The Unbearable Lightness of the Image

Unfinished Thoughts on Filming in Contemporary Syria

in Middle East Journal of Culture and Communication
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In this essay, I reflect on the aesthetic, political and material implications of filming as a continuous life activity since the beginning of the 2011 uprising in Syria. I argue that the blurry, shaky and pixelated aesthetics of Syrian user-generated videos serve to construct an ethical discourse (Ranciére 2009a; 2013) to address the genesis and the goal of the images produced, and to shape a political commitment to the evidence-image (Didi-Huberman 2008). However, while the unstable visuals of the handheld camera powerfully reconnect, both at a symbolic and aesthetic level, to the truthfulness of the moment of crisis in which they are generated, they fail to produce a clearer understanding of the situation and a counter-hegemonic narrative. In this article, I explore how new technologies have impacted this process of bearing witness and documenting events in real time, and how they have shaped a new understanding of the image as a networked, multiple object connected with the living archive of history, in a permanent dialogue with the seemingly endless flow of data nurtured by the web 2.0.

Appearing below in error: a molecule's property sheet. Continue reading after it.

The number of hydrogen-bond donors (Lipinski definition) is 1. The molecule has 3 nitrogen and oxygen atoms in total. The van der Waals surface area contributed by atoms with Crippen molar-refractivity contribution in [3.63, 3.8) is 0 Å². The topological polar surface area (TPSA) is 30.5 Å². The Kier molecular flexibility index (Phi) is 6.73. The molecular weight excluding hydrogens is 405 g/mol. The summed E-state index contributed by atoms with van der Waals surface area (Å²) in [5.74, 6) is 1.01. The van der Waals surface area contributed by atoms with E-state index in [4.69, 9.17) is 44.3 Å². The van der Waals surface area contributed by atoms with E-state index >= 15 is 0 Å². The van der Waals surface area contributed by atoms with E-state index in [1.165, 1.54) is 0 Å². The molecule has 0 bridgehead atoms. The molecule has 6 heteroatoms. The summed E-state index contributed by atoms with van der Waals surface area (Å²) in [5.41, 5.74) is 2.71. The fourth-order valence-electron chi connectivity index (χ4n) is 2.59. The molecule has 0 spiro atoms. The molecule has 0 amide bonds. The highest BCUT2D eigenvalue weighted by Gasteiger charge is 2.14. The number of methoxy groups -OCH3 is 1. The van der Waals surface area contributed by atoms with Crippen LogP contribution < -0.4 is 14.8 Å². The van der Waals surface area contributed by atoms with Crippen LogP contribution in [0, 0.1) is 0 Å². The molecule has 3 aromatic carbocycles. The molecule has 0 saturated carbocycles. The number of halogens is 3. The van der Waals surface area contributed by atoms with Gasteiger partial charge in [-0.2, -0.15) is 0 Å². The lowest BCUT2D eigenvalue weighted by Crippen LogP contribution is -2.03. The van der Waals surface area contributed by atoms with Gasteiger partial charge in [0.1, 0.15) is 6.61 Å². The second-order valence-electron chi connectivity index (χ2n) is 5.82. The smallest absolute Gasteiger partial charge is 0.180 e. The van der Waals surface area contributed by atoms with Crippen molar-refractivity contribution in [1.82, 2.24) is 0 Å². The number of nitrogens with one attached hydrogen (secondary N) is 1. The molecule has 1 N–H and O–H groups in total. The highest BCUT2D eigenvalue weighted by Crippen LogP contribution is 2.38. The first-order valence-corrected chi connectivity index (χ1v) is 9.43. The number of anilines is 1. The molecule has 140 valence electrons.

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    Personal communication Damascus April 2011. For security reasons (some of these activists and their families still live in Syria) my sources must remain anonymous.

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